Every year a new group of players suit up in their respective school colors and go to battle for the coveted Ahwatukee Bowl Trophy and bragging rights in the community.
The 24th installment of the ‘Tukee Bowl will be no different, even with the changes that have been implemented due to the coronavirus pandemic. This year’s game will feature its fair share of veterans on both teams, players who know what this game means to all of those involved.
But for many other players, it will be their first time experiencing the rivalry. But the lust that surrounds it remains.
“It’s a big game, the community usually comes together in other times,” Mountain Pointe senior offensive lineman Anthony Ortiz said. “Records don’t matter. It’s bragging rights for the whole year.
“We don’t associate with blue or gold.”
Ortiz has been involved in the rivalry at the varsity level since his sophomore season. It was that same year Desert Vista reclaimed the trophy at Karl Kiefer Stadium by scoring a go-ahead touchdown with less than two minutes remaining in the fourth quarter. That memory still burns to this day.
Like Ortiz, Kekamalei Huakau, a senior lineman at Desert Vista, has experienced the rivalry from early on in his career. He was on the varsity roster when former Thunder quarterback Parker Navarro connected with Dominic Shepardson to give Desert Vista the 28-27 win in 2018.
He was also a starter last season when the Thunder won it again, going back-to-back for the first time since 2007-08.
Now preparing to play in his final installment of the rivalry, Huakau has become one of Desert Vista’s leaders who have explained the meaning of the rivalry to the new varsity players this season.
“The intensity level is always up,” Huakau said. “We know there will be some yapping during the game and after, but that’s how this game is. I just try to explain to them that its natural for that to happen.
“We don’t like them and I know they don’t like us.”
Two of those new varsity players include sophomores Jackson Akins and Michael Allison, who made the jump from freshman to the highest level of prep football in Arizona. Akins was named Desert Vista’s starting quarterback this season while Allison has become a do-it-all player for the Thunder in all facets of the game.
The two acknowledged how different the ‘Tukee Bowl is compared to the freshman level and varsity. In a normal season, fans of both teams and community members would pack both sets of stands. Student sections would wear opposite colors, often times black and white.
“Even though this is a big rivalry in the state, we are going to approach it the same way we have all season,” Akins said. “We don’t let the lack of a crowd bother us anymore. At the end of the day we know what we have to do when we step on the field.”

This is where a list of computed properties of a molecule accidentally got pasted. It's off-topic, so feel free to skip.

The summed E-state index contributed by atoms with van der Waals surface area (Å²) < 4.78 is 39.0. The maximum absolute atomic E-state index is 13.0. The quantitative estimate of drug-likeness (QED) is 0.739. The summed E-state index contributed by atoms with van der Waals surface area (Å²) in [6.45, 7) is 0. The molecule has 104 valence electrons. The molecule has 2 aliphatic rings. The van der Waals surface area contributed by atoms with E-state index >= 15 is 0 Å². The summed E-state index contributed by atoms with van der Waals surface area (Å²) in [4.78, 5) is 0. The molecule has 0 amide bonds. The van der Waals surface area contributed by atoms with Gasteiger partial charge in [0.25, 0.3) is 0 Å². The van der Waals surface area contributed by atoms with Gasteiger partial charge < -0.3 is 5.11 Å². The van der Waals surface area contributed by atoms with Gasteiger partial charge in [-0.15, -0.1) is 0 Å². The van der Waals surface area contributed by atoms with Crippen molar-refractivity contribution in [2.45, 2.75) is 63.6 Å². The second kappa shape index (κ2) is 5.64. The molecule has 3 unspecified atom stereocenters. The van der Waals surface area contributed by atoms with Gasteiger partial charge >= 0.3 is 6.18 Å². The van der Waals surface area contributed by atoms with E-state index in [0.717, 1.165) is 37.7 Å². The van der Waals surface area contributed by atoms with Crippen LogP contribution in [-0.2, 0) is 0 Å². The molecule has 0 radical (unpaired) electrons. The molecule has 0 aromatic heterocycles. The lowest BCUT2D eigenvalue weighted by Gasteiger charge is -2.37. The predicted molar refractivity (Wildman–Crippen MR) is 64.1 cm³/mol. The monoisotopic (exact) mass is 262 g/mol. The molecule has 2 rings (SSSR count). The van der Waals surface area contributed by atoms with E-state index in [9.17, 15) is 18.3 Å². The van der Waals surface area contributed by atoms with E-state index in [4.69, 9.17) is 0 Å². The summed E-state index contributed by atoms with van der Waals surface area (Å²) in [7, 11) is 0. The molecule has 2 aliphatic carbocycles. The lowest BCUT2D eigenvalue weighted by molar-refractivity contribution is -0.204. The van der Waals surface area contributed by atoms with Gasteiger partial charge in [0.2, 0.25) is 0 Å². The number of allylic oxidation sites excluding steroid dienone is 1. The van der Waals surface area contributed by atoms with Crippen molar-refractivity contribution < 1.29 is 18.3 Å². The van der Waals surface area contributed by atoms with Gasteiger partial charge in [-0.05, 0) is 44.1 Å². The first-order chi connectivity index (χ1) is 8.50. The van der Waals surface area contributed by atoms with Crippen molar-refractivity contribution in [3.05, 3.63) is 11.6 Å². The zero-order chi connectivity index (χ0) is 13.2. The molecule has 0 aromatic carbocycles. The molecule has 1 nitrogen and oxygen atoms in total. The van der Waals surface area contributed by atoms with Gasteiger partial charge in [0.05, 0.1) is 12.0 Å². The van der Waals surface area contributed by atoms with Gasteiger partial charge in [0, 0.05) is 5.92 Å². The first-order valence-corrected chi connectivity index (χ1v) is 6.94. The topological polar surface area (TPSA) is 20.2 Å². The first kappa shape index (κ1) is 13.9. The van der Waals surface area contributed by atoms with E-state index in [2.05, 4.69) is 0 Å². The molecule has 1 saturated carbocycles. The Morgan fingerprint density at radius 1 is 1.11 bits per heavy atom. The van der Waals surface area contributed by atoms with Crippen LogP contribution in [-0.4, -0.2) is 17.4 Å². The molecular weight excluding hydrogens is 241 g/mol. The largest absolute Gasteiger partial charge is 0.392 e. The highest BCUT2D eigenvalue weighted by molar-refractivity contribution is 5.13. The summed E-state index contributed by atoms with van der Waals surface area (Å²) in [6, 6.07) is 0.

Neither Akins nor Allison figured they would play as big of a role as they do as sophomore at the varsity level. And they definitely figured they wouldn’t be among those who the Desert Vista coaching staff will look to as players who can make a significant outcome on the game.
With this being their first experience at the varsity level in the heated rivalry, they know they have an opportunity to not only help Desert Vista claim the trophy for a third straight year, but to make a statement going forward.
“We want to show them what we have,” Allison said. “Even though we are young, we want to show them who is the better team. We’re going to bring it.”
Mountain Pointe also has its fair share of players competing in the ‘Tukee Bowl for the first time. While many are young and moved up in the program, several others came by way of transfer from other schools.
Senior defensive back Jaden Crockett transferred from Alhambra to Mountain Pointe when the Phoenix Union High School District initially announced the postponement of fall sports. Crockett’s natural leadership lead his new Mountain Pointe teammates to vote him as a captain this season.
Despite the matchup with Desert Vista being held at the end of the season, Crockett said many players – including Ortiz – already groomed him on what the rivalry between the two Ahwatukee schools meant to the community. He experienced it first-hand when he watched the game in person last year. He quickly adopted the same mindset as Ortiz and several other veterans of the game.
“This is my first year playing with these guys but they’re my brothers,” Crockett said. “If my brothers don’t like these guys, then I don’t like these guys.”
Mountain Pointe junior quarterback Amier Boyd became accustomed to an annual rivalry while at South Mountain against Betty H. Fairfax in Laveen. But based on the history of the ‘Tukee Bowl and the overall change in energy in the weeks leading up to the matchup, he knows this rivalry is on a different level.
Boyd said one of the first things he learned when he arrived to Mountain Pointe was about the rivalry. Now, he hopes to make an impact in his first appearance and bring the trophy back across Chandler Boulevard.
“I’m excited to be a part of this rivalry,” Boyd said. “I’ve heard about it from other schools and all the hype that surrounds it. I never thought I would be playing in it. It’s exciting.”